The Barefoot Queen by Ildefenso Falcones – 4*s #bookreview – originally read and reviewed Oct 2015 via Goodreads

Barefoot Queen

1748, Seville: Caridad, a recently freed Cuban slave, wanders the streets of the city. Her master is dead and she has nowhere to go. When she meets Milagro Carmona – a young, rebellious gypsy – the two women are instantly inseparable. Milagros introduces Caridad to the gypsy community, an exotic fringe society that will soon bring them love and change their life forever.

From the tumultuous bustle of 18th-century Seville to the theatres of Madrid, THE BAREFOOT QUEEN takes us into the murky world of tobacco smuggling and ther persecution of the gypsies.

Showing us the birth of Flamenco, it is a historical fresco filled with characters that live, love, fight and suffer for what they believe.

My Review

Another epic read from Ildefonso Falcones. Set in his native Spain.

It is hard to review such an epic story without detailing the plot and that is not something I want to do, as the joy/despair engendered in following the story lies in not knowing what happens. But basically it is the story of Caridad and Milagros who become friends in Seville in 1748. Caridad is a former Cuban slave who find herself alone and penniless in Seville after her Master died aboard ship when they were en route from Cuba. Milagros is a young gypsy girl, living in the Triana district of the city. When they meet, thanks to Milagros’s grandfather Melchor taking pity on Caridad, they recognise in each other kindred spirits and become firm friends. This changes dramatically following the murder of Milagros’s father and both leave Seville for Madrid (unbeknown to each other) for a life far removed than that they had imagined. The desire to see whether Milagros and Caridad resolve their differences and regain their friendship for me became secondary to the blossoming relationship between Melchor (Milagros’ grandfather) and Caridad and as to whether that is resolved you really need to read the book.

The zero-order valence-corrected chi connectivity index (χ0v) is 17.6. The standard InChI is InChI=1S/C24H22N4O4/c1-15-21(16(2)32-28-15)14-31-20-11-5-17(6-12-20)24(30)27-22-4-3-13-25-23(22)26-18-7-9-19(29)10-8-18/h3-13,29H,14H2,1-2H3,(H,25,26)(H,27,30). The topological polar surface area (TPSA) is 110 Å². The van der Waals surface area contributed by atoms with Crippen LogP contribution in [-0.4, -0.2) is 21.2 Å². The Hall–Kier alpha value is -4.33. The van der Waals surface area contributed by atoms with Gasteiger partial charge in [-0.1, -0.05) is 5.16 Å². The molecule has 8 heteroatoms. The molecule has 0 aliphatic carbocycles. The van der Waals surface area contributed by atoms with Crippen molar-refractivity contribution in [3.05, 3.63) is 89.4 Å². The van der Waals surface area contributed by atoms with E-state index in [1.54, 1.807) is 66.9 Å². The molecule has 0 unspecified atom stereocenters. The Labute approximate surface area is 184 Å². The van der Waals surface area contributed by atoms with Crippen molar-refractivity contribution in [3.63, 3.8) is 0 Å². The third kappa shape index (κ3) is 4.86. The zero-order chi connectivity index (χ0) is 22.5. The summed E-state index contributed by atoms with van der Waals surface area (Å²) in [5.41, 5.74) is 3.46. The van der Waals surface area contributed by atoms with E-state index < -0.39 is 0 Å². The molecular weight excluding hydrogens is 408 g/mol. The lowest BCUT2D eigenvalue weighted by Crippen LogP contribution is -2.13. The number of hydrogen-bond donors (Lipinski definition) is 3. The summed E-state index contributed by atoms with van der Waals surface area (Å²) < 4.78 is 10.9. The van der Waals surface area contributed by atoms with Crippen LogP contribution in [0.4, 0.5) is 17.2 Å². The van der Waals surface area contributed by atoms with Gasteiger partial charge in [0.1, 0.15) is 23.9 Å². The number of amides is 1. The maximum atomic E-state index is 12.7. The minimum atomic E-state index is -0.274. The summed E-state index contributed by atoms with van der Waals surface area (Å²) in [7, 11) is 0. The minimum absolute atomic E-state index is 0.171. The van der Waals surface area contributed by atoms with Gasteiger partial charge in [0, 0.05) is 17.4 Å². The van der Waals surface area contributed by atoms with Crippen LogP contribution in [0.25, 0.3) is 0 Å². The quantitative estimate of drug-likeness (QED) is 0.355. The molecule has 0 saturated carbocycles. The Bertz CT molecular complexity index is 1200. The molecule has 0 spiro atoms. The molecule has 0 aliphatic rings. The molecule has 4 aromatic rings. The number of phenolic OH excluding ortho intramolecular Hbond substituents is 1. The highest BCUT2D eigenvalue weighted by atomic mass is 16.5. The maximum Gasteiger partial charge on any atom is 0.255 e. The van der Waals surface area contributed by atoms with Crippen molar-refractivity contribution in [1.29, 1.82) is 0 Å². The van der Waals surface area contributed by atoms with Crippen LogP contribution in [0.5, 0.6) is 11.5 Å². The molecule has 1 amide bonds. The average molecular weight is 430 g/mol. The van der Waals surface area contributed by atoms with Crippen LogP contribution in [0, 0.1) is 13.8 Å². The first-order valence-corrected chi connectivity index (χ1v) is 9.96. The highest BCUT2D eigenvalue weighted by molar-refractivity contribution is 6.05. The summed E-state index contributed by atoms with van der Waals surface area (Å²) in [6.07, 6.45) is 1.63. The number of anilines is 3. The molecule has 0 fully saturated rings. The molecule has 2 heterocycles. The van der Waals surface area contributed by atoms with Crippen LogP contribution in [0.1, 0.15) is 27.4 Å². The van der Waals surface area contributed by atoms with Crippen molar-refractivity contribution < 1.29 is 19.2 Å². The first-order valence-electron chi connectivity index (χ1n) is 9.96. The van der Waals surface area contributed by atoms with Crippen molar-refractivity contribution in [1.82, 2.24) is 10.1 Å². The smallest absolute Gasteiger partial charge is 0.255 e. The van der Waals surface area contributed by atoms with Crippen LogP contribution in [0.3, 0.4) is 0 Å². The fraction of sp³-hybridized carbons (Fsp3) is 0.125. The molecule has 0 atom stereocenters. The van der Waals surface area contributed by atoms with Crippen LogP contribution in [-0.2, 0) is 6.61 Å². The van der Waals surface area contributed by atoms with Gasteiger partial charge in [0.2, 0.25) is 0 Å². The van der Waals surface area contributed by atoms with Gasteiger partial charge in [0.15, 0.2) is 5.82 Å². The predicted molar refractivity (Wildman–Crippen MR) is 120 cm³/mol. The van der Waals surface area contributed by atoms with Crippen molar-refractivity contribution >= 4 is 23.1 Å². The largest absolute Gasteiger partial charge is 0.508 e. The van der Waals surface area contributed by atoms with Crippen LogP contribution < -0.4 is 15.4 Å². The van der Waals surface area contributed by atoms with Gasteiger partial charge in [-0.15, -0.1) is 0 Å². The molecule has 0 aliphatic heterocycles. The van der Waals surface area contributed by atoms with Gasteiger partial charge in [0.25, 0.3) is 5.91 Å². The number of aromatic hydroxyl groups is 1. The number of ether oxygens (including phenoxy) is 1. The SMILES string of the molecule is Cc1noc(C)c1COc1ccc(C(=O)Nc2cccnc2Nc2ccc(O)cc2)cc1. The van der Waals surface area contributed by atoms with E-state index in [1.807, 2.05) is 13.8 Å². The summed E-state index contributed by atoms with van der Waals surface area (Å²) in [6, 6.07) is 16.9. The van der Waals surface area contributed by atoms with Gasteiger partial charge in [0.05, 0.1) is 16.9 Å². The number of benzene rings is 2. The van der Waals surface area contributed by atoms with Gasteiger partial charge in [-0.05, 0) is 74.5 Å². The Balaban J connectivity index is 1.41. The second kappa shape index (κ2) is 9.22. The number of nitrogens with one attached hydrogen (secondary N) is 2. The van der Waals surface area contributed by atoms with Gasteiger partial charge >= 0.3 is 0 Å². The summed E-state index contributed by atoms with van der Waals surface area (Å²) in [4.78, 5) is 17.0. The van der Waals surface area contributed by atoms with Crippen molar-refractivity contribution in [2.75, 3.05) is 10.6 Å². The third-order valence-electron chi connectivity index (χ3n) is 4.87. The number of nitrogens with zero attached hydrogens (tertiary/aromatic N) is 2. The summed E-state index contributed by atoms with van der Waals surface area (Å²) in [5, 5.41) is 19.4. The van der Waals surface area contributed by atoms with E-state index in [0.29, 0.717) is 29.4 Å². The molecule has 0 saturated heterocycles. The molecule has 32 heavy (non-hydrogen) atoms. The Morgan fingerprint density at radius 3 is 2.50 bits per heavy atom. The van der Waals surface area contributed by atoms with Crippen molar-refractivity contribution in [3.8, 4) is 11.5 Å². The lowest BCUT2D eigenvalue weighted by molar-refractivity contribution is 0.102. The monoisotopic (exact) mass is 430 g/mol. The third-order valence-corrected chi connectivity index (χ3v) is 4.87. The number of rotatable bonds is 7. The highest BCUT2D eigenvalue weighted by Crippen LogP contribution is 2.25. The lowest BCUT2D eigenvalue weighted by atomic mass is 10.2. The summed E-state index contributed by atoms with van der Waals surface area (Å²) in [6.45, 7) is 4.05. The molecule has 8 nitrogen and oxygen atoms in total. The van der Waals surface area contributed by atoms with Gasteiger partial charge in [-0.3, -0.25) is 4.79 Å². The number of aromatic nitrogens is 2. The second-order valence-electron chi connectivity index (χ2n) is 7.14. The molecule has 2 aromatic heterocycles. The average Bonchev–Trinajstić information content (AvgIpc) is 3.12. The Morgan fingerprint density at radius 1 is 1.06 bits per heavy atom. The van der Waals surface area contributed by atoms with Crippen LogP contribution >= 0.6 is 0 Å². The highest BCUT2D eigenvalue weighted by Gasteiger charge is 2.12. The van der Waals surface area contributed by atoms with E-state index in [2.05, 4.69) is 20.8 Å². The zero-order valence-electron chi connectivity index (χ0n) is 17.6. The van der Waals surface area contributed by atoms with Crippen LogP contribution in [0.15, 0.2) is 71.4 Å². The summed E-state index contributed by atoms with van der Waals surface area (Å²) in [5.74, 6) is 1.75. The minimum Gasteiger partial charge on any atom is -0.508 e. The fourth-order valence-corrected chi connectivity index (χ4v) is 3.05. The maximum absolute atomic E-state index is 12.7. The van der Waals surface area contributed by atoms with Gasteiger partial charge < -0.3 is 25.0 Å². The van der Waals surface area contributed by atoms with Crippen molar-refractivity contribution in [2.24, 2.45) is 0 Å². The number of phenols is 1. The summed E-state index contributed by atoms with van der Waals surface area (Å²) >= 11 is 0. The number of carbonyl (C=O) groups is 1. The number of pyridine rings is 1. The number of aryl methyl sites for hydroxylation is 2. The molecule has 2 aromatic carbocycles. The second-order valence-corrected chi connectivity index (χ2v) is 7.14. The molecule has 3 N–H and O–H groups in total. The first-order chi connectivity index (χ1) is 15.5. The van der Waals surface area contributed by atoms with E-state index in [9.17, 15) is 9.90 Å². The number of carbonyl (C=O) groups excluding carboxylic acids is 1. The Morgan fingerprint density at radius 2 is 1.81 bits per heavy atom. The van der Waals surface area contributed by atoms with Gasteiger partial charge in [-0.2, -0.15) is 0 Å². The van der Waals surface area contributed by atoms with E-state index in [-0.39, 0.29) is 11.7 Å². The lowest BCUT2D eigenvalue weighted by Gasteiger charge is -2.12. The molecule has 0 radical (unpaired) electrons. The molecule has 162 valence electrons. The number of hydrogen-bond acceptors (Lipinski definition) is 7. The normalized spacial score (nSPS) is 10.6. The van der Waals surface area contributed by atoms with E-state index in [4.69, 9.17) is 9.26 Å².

While the women in the book are in many ways strong in that they survive their misfortunes and strive to carry on, they are also subservient and it is that subservience that causes many of their problems. Though it is easy to be critical from a 21st century viewpoint. Life for women of their class in this period was a hard, with men mostly seeing them as sexual objects with little worth,and throughout, Caridad in particular, is sadly used and abused. For Milagros, not only was she a woman, but also a gypsy, and the novel is set against the background of the start of the state persecution of the gypsies. Her parents are imprisoned, which is instrumental in dictating the way her life path changes.

What I love about Falcones’ book is the way he is able to mix history, geography and social comment into his novels. By the end you realise you’ve not only had a great read, but also a fascinating history lesson. The Barefoot Queen is a story of slavery and the Tobacco trade, the role of the Church in Society, what life was like on the margins of society and the persecution of the Gypsies. It is ironic that when we think of the cultural heritage of Spain, the costumes, the music and Flamenco  – these are all part of the gypsy heritage that for over 300 years the state tried to destroy and that the Barefoot Queen helps to celebrate.

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